• Involving young people with type 1 diabetes in research and the development of health care activities – YOUNGSTARS1

    Type 1 diabetes (T1D) is a complicated condition that requires constant monitoring and making many decisions. Living with T1D means checking blood sugar levels, injecting insulin, and being careful with what to eat. In the life of a young adult, several things are going on and youngsters do not want to control themselves all the time. They want to be rebels and feel free. Teenagers living with T1D face great challenges and are usually not asked to make suggestions on how to improve their situation.

    In this project, teenagers living with T1D become active partners in the research process, from data collection to data interpretation. They are enabled to tell their story by visualizing their everyday life through photographs and recordings, by discussing their needs and resources in groups, and by structuring and interpreting data to formulate and illustrate an action plan. Finally, young adults living with T1D should feel empowered to communicate their needs to decision-makers. Being involved could help young adults to shape the diabetes care services that really support them.

  • Science4all

    The project aims to co-create and implement a training program for patients/citizens to enable them to become co-researchers, and to identify together the best possible way to co-perform molecular fibrosis research. The training program will cover a typical molecular research project in pulmonary fibrosis and will be tested and co-evaluated with co-researchers. The team expects to have a training booklet and a dictionary at the end of the project. Co-researchers will benefit from hands-on experience so that they can actively contribute to future projects, train other patients/citizens and disseminate to advocacy/self-help groups. Researchers will gain experience on how to communicate on eye level with co-researchers, how to co-create their molecular research projects and how to involve co-researchers at different stages. The team also anticipates input regarding new research questions and research methods during the project. All knowledge gained will be shared with the public to enable better involvement of patients/citizens in molecular research.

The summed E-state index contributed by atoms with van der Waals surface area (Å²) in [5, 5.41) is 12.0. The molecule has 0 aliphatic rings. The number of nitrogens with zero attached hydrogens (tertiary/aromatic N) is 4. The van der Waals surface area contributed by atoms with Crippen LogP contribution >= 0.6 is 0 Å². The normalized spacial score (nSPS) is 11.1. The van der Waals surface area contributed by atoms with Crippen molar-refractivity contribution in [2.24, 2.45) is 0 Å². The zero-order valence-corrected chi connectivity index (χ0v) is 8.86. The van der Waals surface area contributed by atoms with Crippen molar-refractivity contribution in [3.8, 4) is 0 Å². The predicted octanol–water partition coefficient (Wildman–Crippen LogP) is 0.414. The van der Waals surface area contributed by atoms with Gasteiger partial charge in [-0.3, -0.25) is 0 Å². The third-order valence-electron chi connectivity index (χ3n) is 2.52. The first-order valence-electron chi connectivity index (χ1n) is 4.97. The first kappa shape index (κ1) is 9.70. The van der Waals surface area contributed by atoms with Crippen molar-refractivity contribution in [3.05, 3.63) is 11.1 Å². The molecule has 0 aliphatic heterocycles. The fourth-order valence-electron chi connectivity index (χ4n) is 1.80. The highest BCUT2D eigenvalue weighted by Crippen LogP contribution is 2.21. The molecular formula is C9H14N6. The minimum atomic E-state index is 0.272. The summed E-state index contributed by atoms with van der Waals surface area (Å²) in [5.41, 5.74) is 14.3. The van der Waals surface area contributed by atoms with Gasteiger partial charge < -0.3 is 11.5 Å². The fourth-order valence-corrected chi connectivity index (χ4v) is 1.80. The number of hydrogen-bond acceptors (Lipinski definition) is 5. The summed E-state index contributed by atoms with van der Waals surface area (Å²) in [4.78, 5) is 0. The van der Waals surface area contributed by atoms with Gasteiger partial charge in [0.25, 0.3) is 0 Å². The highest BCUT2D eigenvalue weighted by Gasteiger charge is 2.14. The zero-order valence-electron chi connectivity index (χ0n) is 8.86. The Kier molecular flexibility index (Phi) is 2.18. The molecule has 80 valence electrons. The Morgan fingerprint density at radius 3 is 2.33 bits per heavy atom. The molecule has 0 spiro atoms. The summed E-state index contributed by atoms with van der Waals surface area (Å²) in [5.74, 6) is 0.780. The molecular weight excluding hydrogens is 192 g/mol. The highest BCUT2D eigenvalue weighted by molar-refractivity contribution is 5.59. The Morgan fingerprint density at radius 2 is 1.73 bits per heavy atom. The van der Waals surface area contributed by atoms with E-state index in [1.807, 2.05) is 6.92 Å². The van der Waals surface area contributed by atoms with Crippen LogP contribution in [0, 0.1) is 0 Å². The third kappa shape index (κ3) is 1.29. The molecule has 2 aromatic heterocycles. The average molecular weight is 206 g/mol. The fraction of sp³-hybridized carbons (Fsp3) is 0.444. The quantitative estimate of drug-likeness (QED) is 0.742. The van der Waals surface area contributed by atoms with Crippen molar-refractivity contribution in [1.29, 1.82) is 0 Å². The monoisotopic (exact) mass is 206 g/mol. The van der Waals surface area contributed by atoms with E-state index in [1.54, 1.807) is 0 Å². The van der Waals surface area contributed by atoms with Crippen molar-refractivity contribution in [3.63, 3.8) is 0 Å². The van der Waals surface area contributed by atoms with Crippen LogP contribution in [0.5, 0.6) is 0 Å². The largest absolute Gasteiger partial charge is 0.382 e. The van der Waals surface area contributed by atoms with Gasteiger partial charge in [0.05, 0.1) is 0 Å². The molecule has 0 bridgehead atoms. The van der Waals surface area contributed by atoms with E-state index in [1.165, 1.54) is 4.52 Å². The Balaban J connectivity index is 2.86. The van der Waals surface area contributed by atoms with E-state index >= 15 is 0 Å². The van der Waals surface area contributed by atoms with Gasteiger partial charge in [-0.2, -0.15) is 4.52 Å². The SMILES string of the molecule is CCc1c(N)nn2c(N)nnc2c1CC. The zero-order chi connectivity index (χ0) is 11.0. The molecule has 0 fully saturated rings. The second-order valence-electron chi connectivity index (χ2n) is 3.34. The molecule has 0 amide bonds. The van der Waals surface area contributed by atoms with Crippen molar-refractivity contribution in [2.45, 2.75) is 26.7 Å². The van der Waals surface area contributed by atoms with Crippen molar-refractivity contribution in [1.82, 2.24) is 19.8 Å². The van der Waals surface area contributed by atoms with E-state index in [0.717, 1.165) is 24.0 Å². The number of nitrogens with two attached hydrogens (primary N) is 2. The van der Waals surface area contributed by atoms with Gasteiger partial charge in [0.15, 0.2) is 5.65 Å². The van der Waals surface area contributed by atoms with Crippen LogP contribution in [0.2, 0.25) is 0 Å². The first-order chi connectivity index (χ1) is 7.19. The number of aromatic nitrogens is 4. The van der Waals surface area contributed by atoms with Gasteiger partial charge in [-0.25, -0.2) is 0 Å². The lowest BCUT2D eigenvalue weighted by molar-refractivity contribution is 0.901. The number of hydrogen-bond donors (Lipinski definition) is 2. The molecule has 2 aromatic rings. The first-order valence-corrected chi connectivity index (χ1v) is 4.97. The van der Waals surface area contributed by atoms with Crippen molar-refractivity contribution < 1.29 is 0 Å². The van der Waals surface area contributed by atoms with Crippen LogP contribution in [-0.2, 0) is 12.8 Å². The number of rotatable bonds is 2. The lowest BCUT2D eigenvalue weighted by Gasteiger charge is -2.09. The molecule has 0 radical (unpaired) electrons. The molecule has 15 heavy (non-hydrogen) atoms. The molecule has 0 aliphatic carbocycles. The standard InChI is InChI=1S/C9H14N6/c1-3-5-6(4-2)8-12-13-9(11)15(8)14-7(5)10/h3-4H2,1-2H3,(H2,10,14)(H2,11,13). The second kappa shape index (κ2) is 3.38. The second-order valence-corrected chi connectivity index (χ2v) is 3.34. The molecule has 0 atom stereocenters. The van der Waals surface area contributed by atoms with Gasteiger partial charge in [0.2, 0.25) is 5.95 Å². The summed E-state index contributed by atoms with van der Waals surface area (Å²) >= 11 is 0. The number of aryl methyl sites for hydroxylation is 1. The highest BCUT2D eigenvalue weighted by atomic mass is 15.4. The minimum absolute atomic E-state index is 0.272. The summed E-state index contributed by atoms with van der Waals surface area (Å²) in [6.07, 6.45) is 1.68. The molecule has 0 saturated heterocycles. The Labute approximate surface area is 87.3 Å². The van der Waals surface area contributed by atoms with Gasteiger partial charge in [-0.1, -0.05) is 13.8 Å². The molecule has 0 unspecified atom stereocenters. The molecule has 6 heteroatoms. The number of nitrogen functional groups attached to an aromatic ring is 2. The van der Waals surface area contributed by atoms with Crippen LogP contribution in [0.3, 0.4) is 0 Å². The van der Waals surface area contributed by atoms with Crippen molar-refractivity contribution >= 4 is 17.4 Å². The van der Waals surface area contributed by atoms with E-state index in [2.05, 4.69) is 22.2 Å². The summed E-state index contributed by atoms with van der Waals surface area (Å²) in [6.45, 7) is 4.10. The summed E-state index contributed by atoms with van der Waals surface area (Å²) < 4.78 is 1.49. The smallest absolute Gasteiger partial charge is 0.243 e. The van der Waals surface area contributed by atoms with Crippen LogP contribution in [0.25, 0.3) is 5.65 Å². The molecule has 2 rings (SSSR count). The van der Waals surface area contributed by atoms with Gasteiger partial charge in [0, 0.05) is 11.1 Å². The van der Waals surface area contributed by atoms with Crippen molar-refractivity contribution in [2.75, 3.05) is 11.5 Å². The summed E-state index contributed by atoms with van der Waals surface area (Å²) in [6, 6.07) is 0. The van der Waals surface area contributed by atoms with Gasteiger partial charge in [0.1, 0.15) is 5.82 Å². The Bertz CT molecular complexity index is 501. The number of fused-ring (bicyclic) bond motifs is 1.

• ACTpatient – Austrian Clinical Trials with patients

    Clinical trials form the scientific basis for the development of new therapies and for the improvement of existing ones leading to medical advances that society in general relies on. So far, patient participation in the organization and conduction of clinical trials is highly uncommon in Austria, yet especially clinical research can pose a burden to participants that is hard to estimate for researchers. The project aims to increase patient involvement in clinical stroke research. This is achieved through the following steps: 1. Set up of a patient board as consulting body for the clinical trial platform of VASCage. 2. Design of a questionnaire on unmet patient needs in the acute, subacute, and chronic phases of stroke patients, with the option to become involved in the patient investigator group for interested patients; The questionnaire will be provided in easy-to-read German. 3. Set up and training of the patient investigator group. 4. Patient board and patient investigator group design and conduct interviews with stroke patients. 5. Analysis and interpretation of results, definition of crucial unmet needs. 6. Discussion of unmet needs with relevant stakeholders in Tyrol. In addition, the results and approaches to address the identified unmet patient needs will be disseminated to the public and stroke patients.